Three Banks Close in a Span of Eight Days

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The third FDIC-Insured bank in a span of eight days was closed on November 1st. Zero-Star City National Bank of New Jersey was closed by the Office of the Comptroller of the Currency (OCC), which was also the agency that closed Zero-Star Resolute Bank a week earlier.

The other, Zero-Star Louisa Community Bank, was closed by the Kentucky Dept. of Financial Institutions. Louisa Community Bank was the only one of the three that was “Critically Undercapitalized” at June 30th. At that point, regulators have little leeway. It’s do or die time for the bank and this bank’s time ran out.

Resolute Bank was “Significantly Undercapitalized” at June 30th. Its deterioration during the first half of the year was notable, and while third quarter data has not been made public, it entered into a Prompt Corrective Action Directive (PCAD) with the OCC on September 18th.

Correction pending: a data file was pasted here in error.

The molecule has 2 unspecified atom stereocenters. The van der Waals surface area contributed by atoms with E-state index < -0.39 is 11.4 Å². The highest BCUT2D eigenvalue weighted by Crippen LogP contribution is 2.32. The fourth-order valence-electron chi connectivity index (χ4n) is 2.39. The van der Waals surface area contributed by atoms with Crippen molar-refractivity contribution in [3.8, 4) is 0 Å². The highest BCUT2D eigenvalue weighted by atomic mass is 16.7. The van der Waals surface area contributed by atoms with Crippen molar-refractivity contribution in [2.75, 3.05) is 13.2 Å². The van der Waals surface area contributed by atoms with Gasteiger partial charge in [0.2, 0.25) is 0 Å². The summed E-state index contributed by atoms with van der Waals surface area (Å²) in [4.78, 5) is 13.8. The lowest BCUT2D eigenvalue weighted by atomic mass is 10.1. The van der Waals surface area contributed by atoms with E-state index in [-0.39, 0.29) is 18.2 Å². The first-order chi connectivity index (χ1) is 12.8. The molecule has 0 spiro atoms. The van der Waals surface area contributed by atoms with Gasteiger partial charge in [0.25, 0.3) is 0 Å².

While undercapitalized in both the first and second quarters of 2019, City NB of NJ actually had improved from “Significantly Undercapitalized” the two quarters prior. It was operating under a PCA since June.

The PCA gave City NB 30 days to submit an acceptable acquisition or combination plan. It failed to do so, so the OCC stepped in and shut it down. The five branch 3-Star Industrial Bank, N.A., Washington, DC, headed north to lend a hand.

We listed all banks that were less than “Adequately Capitalized” at June 30th on page 2. Almost all have been operating under some sort of supervisory agreement, four of them PCAs. The two survivors are Zero-Star Fort Gibson State Bank, OK (PCA issued 1/19/19) and Zero-Star Civis Bank, TN (PCA issued 6/28/18). In fact, the FDIC has been working with Civis Bank since 2015 trying to keep it afloat. It’s been on Bauer’s Troubled and Problematic Bank Report since 2009.

The difference? The regulator. While the FDIC more likely puts banks on life support, the OCC is more apt to pull the plug. For troubled credit unions, the National Credit Union Administration (NCUA) takes another approach. It works pre-emptively to find merger partners. This works most of the time, but there’s not much appetite for troubled financial institutions these days. CUs that could find themselves in that boat are listed on page 7.

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